The campaign aims to equip employers with the knowledge and tools to improve inclusivity and diversity within their workforces and their working practices.
Following an initial assessment and benchmarking, the company will be provided feedback on areas they can improve, in addition to attending inclusivity and mental health awareness workshops supported by an expansive Inclusivity Toolkit resource.
The scheme will refocus staff development programmes to ensure the workplace culture offers equal opportunities for career progression, regardless of an employee’s age, gender, race or sexuality.
Six months after the initial assessment, companies will be invited to retake the questionnaire to review progress and having implemented the necessary processes, will receive a qualifying Inclusivity kite mark.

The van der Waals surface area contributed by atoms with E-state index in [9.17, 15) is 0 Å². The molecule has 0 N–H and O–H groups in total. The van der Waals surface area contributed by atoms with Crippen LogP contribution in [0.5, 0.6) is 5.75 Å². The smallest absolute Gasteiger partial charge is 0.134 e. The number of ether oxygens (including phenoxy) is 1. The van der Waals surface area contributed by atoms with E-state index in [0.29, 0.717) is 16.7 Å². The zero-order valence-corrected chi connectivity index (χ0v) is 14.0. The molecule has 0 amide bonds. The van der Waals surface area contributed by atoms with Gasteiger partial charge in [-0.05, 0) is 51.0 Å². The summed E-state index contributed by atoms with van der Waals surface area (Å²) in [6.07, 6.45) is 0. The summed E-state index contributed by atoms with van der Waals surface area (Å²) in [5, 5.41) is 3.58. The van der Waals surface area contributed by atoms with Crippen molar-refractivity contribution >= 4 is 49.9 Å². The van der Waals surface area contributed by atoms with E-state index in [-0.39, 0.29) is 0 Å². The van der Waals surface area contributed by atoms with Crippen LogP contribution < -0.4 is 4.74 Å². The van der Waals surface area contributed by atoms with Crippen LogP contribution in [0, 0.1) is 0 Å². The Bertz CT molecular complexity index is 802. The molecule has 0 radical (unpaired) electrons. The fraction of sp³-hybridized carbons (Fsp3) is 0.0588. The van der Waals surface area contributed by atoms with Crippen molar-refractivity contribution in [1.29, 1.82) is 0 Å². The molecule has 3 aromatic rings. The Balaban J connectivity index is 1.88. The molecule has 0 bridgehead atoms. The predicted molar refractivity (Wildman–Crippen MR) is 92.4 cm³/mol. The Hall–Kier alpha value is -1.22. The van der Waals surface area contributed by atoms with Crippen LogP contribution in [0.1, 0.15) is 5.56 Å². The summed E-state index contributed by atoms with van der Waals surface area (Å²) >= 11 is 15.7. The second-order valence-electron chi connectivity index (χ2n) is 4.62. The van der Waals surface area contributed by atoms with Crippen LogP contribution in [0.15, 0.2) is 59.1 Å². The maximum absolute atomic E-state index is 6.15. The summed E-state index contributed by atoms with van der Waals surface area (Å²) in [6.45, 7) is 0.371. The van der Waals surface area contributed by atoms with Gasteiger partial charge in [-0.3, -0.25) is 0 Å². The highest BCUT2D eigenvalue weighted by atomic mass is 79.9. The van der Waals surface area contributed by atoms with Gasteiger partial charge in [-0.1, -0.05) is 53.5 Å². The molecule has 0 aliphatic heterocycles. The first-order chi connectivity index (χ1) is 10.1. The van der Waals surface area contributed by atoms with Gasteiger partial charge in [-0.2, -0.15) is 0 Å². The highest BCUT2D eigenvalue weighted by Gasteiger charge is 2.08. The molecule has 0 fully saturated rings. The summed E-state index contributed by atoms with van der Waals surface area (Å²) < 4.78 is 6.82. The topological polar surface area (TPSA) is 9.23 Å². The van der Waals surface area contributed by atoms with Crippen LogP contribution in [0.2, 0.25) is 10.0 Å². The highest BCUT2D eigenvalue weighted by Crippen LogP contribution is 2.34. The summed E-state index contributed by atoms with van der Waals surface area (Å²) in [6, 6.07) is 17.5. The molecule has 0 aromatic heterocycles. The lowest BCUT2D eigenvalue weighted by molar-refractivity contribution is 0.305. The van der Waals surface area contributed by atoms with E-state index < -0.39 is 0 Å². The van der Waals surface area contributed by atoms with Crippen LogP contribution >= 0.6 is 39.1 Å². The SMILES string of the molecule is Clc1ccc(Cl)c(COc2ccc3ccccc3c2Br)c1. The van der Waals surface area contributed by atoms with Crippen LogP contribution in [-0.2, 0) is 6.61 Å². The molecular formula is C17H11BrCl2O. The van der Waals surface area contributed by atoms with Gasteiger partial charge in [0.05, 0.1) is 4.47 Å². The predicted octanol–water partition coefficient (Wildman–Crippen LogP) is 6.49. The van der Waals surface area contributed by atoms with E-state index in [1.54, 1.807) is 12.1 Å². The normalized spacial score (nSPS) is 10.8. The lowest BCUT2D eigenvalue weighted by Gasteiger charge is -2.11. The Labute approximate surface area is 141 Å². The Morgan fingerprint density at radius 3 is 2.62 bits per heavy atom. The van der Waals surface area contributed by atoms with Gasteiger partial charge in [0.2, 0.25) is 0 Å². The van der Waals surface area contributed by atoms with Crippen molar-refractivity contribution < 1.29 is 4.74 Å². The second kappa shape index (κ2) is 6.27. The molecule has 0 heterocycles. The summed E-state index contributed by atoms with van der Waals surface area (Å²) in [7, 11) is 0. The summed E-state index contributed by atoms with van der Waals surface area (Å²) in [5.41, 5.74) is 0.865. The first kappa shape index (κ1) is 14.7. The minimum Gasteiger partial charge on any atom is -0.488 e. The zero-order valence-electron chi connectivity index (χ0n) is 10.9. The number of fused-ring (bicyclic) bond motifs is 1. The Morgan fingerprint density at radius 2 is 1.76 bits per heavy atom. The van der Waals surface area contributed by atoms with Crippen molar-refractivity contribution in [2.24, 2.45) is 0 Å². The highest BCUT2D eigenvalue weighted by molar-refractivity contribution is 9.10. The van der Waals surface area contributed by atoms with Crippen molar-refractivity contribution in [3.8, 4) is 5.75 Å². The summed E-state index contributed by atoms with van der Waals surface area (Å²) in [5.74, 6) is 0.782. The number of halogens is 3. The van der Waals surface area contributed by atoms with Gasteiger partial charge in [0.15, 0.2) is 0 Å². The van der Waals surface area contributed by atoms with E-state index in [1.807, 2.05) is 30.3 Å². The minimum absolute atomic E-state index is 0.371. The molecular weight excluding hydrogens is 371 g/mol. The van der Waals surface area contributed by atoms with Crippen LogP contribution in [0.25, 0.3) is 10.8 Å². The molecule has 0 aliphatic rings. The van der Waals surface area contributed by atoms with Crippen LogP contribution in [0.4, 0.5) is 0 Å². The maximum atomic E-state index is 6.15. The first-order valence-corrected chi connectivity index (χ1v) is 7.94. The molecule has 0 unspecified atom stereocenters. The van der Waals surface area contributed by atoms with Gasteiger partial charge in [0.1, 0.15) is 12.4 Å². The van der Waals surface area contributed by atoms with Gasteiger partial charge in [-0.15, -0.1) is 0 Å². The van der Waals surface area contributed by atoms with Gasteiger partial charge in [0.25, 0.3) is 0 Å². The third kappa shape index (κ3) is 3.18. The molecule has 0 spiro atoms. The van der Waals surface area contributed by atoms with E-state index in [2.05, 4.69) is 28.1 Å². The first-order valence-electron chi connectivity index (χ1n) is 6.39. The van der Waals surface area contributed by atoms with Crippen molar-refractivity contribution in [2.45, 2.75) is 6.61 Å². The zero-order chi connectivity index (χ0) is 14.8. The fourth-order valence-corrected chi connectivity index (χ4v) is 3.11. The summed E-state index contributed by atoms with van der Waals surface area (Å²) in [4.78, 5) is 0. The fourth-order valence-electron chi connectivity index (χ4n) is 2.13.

Explains Made in the Midlands managing director Jason Pitt: “Poor efforts to encourage inclusivity in the engineering industry is a cause for concern. There are significant competitive advantages for company’s recruiting from a diverse talent pool. In fact, engaging and attracting new people from underrepresented groups, including women and ethnic minorities, is crucial for employers wanting to improve their productivity and grow more quickly.”
Adds Baroness Burt: “As Liberal Democrat spokesperson for women and business, I applaud the work of organisations like Made in the Midlands. Recruiting from a diverse talent pool leads to greater productivity, staff loyalty and retention, better decision-making and, ultimately, a healthier bottom line.
“We believe that by raising awareness of this and better equipping employers to implement this approach, we can make strides in reversing the skills shortage in Midlands and the wider UK industry.”
The campaign will be officially launched on 22 January, at Manor Grove in Handsworth, Birmingham. More information on the campaign can be found on the Made in the Midlands website.